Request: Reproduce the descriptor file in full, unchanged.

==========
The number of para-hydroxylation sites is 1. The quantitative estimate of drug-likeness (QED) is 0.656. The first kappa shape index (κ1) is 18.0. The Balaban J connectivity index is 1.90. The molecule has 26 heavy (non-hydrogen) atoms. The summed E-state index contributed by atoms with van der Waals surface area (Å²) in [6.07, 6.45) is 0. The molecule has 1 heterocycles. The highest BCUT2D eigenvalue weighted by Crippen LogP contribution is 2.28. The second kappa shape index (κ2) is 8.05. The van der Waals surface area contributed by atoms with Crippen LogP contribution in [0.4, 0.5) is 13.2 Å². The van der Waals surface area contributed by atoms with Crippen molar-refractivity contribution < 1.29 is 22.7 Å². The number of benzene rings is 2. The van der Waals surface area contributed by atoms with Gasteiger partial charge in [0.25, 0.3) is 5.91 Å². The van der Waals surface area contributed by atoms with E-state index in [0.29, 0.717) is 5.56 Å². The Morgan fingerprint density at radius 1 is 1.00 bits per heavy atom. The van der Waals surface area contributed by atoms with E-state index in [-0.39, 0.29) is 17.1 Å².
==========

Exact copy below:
The number of para-hydroxylation sites is 1. The quantitative estimate of drug-likeness (QED) is 0.656. The first kappa shape index (κ1) is 18.0. The Balaban J connectivity index is 1.90. The molecule has 26 heavy (non-hydrogen) atoms. The summed E-state index contributed by atoms with van der Waals surface area (Å²) in [6.07, 6.45) is 0. The molecule has 1 heterocycles. The highest BCUT2D eigenvalue weighted by Crippen LogP contribution is 2.28. The second kappa shape index (κ2) is 8.05. The van der Waals surface area contributed by atoms with Crippen LogP contribution in [0.4, 0.5) is 13.2 Å². The van der Waals surface area contributed by atoms with Crippen molar-refractivity contribution < 1.29 is 22.7 Å². The number of benzene rings is 2. The van der Waals surface area contributed by atoms with Gasteiger partial charge in [0.25, 0.3) is 5.91 Å². The van der Waals surface area contributed by atoms with E-state index in [0.29, 0.717) is 5.56 Å². The Morgan fingerprint density at radius 1 is 1.00 bits per heavy atom. The van der Waals surface area contributed by atoms with E-state index in [-0.39, 0.29) is 17.1 Å².